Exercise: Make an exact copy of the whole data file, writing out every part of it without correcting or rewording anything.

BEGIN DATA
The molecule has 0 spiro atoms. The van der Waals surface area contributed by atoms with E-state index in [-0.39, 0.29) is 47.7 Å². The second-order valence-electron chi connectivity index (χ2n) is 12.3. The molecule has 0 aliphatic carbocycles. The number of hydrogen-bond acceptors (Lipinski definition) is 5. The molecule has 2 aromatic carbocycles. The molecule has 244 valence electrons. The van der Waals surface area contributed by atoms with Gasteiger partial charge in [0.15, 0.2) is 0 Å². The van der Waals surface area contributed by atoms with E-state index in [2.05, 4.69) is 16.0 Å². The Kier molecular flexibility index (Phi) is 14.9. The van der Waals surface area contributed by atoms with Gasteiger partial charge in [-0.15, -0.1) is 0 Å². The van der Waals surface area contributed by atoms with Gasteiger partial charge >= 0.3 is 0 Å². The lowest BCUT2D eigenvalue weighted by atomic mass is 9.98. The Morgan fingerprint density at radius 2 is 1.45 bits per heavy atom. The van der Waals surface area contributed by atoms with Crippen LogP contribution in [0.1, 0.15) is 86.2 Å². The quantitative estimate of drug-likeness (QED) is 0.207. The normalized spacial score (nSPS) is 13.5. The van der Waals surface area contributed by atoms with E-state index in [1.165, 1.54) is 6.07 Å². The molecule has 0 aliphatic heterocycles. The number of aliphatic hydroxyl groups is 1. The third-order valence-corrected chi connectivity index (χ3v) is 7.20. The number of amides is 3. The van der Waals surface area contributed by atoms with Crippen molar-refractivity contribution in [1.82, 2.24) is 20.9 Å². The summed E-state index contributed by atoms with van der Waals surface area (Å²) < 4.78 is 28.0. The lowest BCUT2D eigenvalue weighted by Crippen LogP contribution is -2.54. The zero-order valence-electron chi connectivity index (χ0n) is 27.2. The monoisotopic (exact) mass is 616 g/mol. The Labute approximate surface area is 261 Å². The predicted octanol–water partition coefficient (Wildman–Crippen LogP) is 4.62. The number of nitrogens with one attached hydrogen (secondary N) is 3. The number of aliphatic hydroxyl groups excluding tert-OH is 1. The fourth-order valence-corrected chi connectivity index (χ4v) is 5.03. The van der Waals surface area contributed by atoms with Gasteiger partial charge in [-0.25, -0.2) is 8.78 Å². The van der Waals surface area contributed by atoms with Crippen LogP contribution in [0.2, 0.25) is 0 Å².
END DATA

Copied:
The molecule has 0 spiro atoms. The van der Waals surface area contributed by atoms with E-state index in [-0.39, 0.29) is 47.7 Å². The second-order valence-electron chi connectivity index (χ2n) is 12.3. The molecule has 0 aliphatic carbocycles. The number of hydrogen-bond acceptors (Lipinski definition) is 5. The molecule has 2 aromatic carbocycles. The molecule has 244 valence electrons. The van der Waals surface area contributed by atoms with Gasteiger partial charge in [0.15, 0.2) is 0 Å². The van der Waals surface area contributed by atoms with E-state index in [2.05, 4.69) is 16.0 Å². The Kier molecular flexibility index (Phi) is 14.9. The van der Waals surface area contributed by atoms with Gasteiger partial charge in [-0.15, -0.1) is 0 Å². The van der Waals surface area contributed by atoms with Gasteiger partial charge >= 0.3 is 0 Å². The lowest BCUT2D eigenvalue weighted by atomic mass is 9.98. The Morgan fingerprint density at radius 2 is 1.45 bits per heavy atom. The van der Waals surface area contributed by atoms with Crippen LogP contribution in [0.1, 0.15) is 86.2 Å². The quantitative estimate of drug-likeness (QED) is 0.207. The normalized spacial score (nSPS) is 13.5. The van der Waals surface area contributed by atoms with E-state index in [1.165, 1.54) is 6.07 Å². The molecule has 0 aliphatic heterocycles. The number of aliphatic hydroxyl groups is 1. The third-order valence-corrected chi connectivity index (χ3v) is 7.20. The number of amides is 3. The van der Waals surface area contributed by atoms with Crippen molar-refractivity contribution in [1.82, 2.24) is 20.9 Å². The summed E-state index contributed by atoms with van der Waals surface area (Å²) < 4.78 is 28.0. The lowest BCUT2D eigenvalue weighted by Crippen LogP contribution is -2.54. The zero-order valence-electron chi connectivity index (χ0n) is 27.2. The monoisotopic (exact) mass is 616 g/mol. The Labute approximate surface area is 261 Å². The predicted octanol–water partition coefficient (Wildman–Crippen LogP) is 4.62. The number of nitrogens with one attached hydrogen (secondary N) is 3. The number of aliphatic hydroxyl groups excluding tert-OH is 1. The fourth-order valence-corrected chi connectivity index (χ4v) is 5.03. The van der Waals surface area contributed by atoms with Gasteiger partial charge in [-0.25, -0.2) is 8.78 Å². The van der Waals surface area contributed by atoms with Crippen LogP contribution in [0.2, 0.25) is 0 Å².